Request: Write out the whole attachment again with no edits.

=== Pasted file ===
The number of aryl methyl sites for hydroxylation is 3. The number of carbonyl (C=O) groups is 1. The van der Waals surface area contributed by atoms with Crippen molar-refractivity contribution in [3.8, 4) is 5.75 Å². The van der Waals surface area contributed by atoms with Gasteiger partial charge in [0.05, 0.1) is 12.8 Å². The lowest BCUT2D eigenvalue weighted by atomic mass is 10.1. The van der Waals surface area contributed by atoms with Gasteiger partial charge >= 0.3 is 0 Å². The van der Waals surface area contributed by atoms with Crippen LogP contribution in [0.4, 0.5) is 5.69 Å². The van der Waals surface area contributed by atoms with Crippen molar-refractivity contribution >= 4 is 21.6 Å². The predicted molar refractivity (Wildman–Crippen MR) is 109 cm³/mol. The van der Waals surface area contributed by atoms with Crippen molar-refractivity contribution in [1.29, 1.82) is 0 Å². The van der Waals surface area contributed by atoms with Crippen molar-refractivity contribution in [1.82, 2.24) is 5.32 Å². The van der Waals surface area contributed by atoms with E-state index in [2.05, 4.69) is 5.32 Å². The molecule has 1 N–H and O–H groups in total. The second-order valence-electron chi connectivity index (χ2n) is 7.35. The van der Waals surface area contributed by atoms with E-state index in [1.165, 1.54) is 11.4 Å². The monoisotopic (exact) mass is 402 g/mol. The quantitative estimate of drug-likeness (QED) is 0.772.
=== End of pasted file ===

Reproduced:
The number of aryl methyl sites for hydroxylation is 3. The number of carbonyl (C=O) groups is 1. The van der Waals surface area contributed by atoms with Crippen molar-refractivity contribution in [3.8, 4) is 5.75 Å². The van der Waals surface area contributed by atoms with Gasteiger partial charge in [0.05, 0.1) is 12.8 Å². The lowest BCUT2D eigenvalue weighted by atomic mass is 10.1. The van der Waals surface area contributed by atoms with Gasteiger partial charge >= 0.3 is 0 Å². The van der Waals surface area contributed by atoms with Crippen LogP contribution in [0.4, 0.5) is 5.69 Å². The van der Waals surface area contributed by atoms with Crippen molar-refractivity contribution >= 4 is 21.6 Å². The predicted molar refractivity (Wildman–Crippen MR) is 109 cm³/mol. The van der Waals surface area contributed by atoms with Crippen molar-refractivity contribution in [1.29, 1.82) is 0 Å². The van der Waals surface area contributed by atoms with Crippen molar-refractivity contribution in [1.82, 2.24) is 5.32 Å². The van der Waals surface area contributed by atoms with E-state index in [2.05, 4.69) is 5.32 Å². The molecule has 1 N–H and O–H groups in total. The second-order valence-electron chi connectivity index (χ2n) is 7.35. The van der Waals surface area contributed by atoms with E-state index in [1.165, 1.54) is 11.4 Å². The monoisotopic (exact) mass is 402 g/mol. The quantitative estimate of drug-likeness (QED) is 0.772.